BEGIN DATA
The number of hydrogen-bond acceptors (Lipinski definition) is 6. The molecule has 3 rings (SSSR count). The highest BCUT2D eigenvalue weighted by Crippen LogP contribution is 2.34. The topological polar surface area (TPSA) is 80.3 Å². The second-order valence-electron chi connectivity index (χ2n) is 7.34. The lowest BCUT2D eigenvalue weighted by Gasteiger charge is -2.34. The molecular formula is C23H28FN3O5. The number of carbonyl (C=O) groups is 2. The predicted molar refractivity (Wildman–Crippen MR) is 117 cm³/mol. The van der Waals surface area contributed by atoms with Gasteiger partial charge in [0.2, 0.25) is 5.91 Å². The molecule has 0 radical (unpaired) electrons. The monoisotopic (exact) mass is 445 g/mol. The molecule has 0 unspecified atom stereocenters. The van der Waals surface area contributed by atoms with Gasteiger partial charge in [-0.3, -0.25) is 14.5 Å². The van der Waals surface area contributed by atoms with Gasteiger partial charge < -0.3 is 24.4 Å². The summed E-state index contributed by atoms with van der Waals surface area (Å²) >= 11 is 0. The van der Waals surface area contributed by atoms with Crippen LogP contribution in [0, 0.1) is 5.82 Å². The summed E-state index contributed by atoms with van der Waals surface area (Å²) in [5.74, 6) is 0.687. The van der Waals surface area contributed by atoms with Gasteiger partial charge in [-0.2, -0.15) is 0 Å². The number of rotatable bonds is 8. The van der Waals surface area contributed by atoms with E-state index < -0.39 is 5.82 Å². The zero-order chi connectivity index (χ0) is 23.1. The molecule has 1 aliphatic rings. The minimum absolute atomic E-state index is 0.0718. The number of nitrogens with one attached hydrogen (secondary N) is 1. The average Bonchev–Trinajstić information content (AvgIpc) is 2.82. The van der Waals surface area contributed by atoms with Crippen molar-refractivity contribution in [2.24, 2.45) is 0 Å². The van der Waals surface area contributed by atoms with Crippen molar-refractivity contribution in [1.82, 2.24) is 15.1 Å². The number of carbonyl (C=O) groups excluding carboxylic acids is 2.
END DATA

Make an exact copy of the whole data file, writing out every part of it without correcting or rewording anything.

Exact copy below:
The number of hydrogen-bond acceptors (Lipinski definition) is 6. The molecule has 3 rings (SSSR count). The highest BCUT2D eigenvalue weighted by Crippen LogP contribution is 2.34. The topological polar surface area (TPSA) is 80.3 Å². The second-order valence-electron chi connectivity index (χ2n) is 7.34. The lowest BCUT2D eigenvalue weighted by Gasteiger charge is -2.34. The molecular formula is C23H28FN3O5. The number of carbonyl (C=O) groups is 2. The predicted molar refractivity (Wildman–Crippen MR) is 117 cm³/mol. The van der Waals surface area contributed by atoms with Gasteiger partial charge in [0.2, 0.25) is 5.91 Å². The molecule has 0 radical (unpaired) electrons. The monoisotopic (exact) mass is 445 g/mol. The molecule has 0 unspecified atom stereocenters. The van der Waals surface area contributed by atoms with Gasteiger partial charge in [-0.3, -0.25) is 14.5 Å². The van der Waals surface area contributed by atoms with Gasteiger partial charge < -0.3 is 24.4 Å². The summed E-state index contributed by atoms with van der Waals surface area (Å²) >= 11 is 0. The van der Waals surface area contributed by atoms with Crippen LogP contribution in [0, 0.1) is 5.82 Å². The summed E-state index contributed by atoms with van der Waals surface area (Å²) in [5.74, 6) is 0.687. The van der Waals surface area contributed by atoms with Gasteiger partial charge in [-0.2, -0.15) is 0 Å². The number of rotatable bonds is 8. The van der Waals surface area contributed by atoms with E-state index < -0.39 is 5.82 Å². The zero-order chi connectivity index (χ0) is 23.1. The molecule has 1 aliphatic rings. The minimum absolute atomic E-state index is 0.0718. The number of nitrogens with one attached hydrogen (secondary N) is 1. The average Bonchev–Trinajstić information content (AvgIpc) is 2.82. The van der Waals surface area contributed by atoms with Crippen molar-refractivity contribution in [2.24, 2.45) is 0 Å². The van der Waals surface area contributed by atoms with Crippen molar-refractivity contribution in [1.82, 2.24) is 15.1 Å². The number of carbonyl (C=O) groups excluding carboxylic acids is 2.